Odessa College announced Friday that it has received the 2018 Leah Meyer Austin Award, the highest honor awarded by community college reform leader Achieving the Dream.

The award recognizes institutions that have demonstrated outstanding progress in designing a student-focused culture and aligning institutional strategies to promote student success.

This year’s award, sponsored by The Kresge Foundation is accompanied by a $25,000 prize for each college, a news release said.

The award was presented Feb. 20 at the Achieve the Dream 2018 Annual Conference in Nashville, Tenn. The award means national recognition for OC. Texarkana also received the 2018 Leah Meyer Austin Award.

At a news conference in the lobby of the Saulsbury Campus Center, Odessa College President Gregory Williams said these types of monetary awards are put into an innovation fund to spur more ideas from faculty and the OC team that will continue to move the college forward.

“We don’t have the secret sauce, but we’re still trying to make it and we’re still trying to look for all the ingredients,” Williams said.

The college is continuing to work toward the Aspen Prize, but Williams said it’s not about that.

“… We want to win every one that we can, but it’s about the work. It’s about each and every student getting better, feeling better about themselves and knowing we can do this. We can do this. That makes our entire community better,” he said.

Vice President for Institutional Effectiveness Don Wood wrote the application. Wood said there were about 250 community colleges who were invited to apply for it and it was based on the success those schools had been having over the previous three years.

“It was thrilling and I feel like one of the exciting things about writing an application like this is that you actually get to present your story. You tell your story and it’s incredibly rewarding that others really find our story compelling. They find our story exciting and what was super-cool is they find our story award winning,” Wood said.

Information from OC said the college nearly doubled its three-year graduation rate by 11 percentage points from 12 percent and 23 percent for the 2009 cohort and the 2014 cohort, respectively.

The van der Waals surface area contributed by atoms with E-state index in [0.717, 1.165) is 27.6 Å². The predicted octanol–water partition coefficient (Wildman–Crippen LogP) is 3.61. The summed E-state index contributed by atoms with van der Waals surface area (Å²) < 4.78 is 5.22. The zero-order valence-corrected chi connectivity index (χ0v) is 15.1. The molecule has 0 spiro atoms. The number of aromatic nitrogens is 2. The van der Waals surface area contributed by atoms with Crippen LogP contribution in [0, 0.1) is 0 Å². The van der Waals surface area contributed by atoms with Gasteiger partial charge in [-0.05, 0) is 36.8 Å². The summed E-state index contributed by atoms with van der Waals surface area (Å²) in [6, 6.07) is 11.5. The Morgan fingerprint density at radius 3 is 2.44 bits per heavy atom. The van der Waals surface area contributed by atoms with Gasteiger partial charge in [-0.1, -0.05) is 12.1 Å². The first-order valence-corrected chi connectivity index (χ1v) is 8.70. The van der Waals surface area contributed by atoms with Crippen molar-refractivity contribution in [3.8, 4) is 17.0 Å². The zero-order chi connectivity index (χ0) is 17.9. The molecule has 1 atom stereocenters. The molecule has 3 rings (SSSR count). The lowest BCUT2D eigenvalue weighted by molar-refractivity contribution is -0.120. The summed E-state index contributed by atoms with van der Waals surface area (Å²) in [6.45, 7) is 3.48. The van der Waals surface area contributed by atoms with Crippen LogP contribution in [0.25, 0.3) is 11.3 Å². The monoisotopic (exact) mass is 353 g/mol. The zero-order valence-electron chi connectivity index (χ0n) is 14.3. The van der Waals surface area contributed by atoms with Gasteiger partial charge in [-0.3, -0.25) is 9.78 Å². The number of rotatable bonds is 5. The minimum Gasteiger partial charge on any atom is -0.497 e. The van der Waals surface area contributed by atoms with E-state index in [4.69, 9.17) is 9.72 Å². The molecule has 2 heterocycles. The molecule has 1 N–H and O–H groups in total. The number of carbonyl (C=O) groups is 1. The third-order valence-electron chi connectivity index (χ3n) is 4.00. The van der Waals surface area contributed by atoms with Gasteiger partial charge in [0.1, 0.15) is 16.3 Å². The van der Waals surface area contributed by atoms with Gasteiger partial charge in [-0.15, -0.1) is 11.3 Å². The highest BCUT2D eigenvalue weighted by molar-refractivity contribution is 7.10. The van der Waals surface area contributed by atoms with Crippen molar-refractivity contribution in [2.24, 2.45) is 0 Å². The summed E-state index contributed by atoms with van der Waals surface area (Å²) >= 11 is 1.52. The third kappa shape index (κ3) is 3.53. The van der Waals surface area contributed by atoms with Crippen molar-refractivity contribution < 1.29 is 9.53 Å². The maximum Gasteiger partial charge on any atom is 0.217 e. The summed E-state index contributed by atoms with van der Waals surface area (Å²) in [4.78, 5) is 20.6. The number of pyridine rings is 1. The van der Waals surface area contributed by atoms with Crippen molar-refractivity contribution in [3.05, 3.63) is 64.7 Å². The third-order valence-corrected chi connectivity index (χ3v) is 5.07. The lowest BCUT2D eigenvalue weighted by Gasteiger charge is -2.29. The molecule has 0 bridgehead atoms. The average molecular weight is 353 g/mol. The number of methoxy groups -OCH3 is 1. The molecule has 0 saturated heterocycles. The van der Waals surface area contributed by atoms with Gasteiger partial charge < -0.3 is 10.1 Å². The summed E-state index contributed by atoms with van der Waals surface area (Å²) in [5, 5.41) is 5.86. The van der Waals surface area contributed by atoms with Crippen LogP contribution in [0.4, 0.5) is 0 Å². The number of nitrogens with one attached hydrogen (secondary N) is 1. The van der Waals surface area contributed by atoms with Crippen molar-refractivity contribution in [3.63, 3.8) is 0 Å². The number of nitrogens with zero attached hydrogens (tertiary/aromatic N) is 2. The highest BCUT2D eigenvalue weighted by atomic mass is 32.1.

The college also increased graduation rates for Hispanic students by 15 percentage points from 10 percent for the 2009 cohort to 25 percent for the 2014 cohort. With Hispanic students graduating in higher numbers than white students, the college has closed its equity gap, the information said.

Odessa College began the Drop Rate Improvement Program to strengthen the connection between each course instructor and student and reduced the length of each semester from 16 to eight weeks to accommodate students’ schedules and create and sustain momentum toward completion, the information said.

With “U Can’t Touch This” playing at the beginning of the news conference and afterward, Odessa College President Gregory Williams said the award was a wonderful opportunity for Odessa College to be recognized by one of the most important organizations in the student success movement for community colleges.

“I think it continues to demonstrate the hard work that’s being done by our people and the very important work. It’s wonderful that we can share with our community that their investment is really paying off. We’ve asked a lot of our community. We’ve asked a lot of our taxpayers and we want to give them a tremendous return,” Williams said. “I think we’re doing that, not only through the programs we’re offering but through the students who come through Odessa College and who are prepared to go to work do great things, continue to learn” and contribute back to the community.

For the future, Williams said OC wants to continue to get better and focus on ways to become an “even better version” of itself.

“Our students deserve that because not only are we selling and sending this message locally, but other colleges look to Odessa College now as a leader college, as a Leah Meyer Austin Award winner, as an Aspen finalist (and) as an Aspen prize winner. Other colleges look to us to show them the way, to show them other ways to do this business,” Williams said.

For a long time, Williams said higher education at the community college level was not showing the advancements and improvements that were needed.

“We’ve been able to be a part of the great forward momentum that’s occurring. There are others who are doing that as well, but we’re part of the leadership in that regard,” Williams said.